I tried to think of one thing about me that I loved. I love being a mom but that's not really about me. It's about a blessing I was given. It's about my daughter. It's a fact of my being. But I thought about the things I love about being a mom. Wearing my daughter in our wrap, holding her close, nursing her, spending time engaging with her, snuggling her, sleeping with her in my arms. So many of those things required me to do research, to know what I was doing before I tried. I needed to know how to wrap before I could try it with her. I had to know it even existed as an option!

I had to know so much more about breastfeeding than I thought possible. Knowing what hunger cues were and the reasons why babies need to eat on demand and not on a schedule. Why she might actually be hungry even though she just popped off an hour ago. That breastmilk is so easily digested. What things meant I might have a low supply and what things didn't. Why topping her off with formula would have done more harm than good in most cases. Things I see women question daily because we've lost that cultural knowledge. Once upon a time, our mothers passed us that information. But in families like mine, the last nursing mother is three generations back and she passed away before I got to this stage. It's not something we grow up with anymore. It's not something we're familiar with or that we're used to. We have to learn it. I've been successful because I read voraciously while I was pregnant.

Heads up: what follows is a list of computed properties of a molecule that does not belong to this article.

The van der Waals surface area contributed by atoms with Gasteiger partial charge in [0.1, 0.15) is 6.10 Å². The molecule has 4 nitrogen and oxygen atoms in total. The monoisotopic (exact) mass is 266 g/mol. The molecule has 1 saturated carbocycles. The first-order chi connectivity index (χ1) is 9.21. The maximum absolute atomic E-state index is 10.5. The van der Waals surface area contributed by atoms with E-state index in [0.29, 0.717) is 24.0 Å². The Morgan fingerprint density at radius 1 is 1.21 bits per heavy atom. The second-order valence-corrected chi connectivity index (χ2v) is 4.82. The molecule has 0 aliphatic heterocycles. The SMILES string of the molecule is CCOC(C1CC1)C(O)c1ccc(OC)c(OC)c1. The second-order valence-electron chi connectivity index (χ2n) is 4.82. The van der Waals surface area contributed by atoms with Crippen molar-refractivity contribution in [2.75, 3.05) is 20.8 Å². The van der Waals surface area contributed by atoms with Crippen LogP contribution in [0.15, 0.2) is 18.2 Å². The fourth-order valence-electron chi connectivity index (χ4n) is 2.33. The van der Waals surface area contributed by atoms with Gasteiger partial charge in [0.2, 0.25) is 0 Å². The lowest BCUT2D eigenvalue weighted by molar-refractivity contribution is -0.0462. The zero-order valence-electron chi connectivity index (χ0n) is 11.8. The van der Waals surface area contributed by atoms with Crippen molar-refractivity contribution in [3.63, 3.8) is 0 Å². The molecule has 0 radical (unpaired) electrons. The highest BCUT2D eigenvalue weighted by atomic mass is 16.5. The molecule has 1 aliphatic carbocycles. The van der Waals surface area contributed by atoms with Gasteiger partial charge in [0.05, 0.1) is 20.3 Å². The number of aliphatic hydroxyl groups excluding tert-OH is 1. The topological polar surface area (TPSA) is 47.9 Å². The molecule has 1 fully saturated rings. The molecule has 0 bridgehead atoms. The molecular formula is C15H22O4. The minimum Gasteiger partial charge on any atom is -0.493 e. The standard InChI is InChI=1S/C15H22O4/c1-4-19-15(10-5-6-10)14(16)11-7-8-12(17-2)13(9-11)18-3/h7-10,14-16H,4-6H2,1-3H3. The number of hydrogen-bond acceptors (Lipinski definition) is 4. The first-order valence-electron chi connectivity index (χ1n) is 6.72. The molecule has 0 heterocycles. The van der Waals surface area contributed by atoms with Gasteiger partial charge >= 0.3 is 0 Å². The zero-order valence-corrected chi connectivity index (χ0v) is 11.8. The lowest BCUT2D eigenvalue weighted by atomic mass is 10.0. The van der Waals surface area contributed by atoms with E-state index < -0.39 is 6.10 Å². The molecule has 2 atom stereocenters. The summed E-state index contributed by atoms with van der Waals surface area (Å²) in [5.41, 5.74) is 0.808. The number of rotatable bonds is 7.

There are many other things I had to learn to be confident in the choices I've made as a mom. And I don't think I'm by any means done learning. But rather than being a daunting prospect, I look forward to the journey. I love to learn and to research and I love my thirst for knowledge. That, ultimately, was what I shared with the other women in the group. But it took me two hours to come to that conclusion.

Until today, I thought I was doing pretty good in terms of self confidence, self esteem. Because I didn't have a litany of self-hatred pour out when I looked in the mirror and because I like my body, I'm proud of the stretch marks that cover my stomach, that show I grew an entire human being, I thought I was doing well. But liking yourself is not loving yourself and I realize that now. I realize I'm not where I need to be. So today I'm starting a journey to love myself. To forgive my imperfections and to move from liking me to loving me. To treat me the way I want my daughter to treat herself. I'm not sure how I'm going to get there but I know I have to try. Care to join me?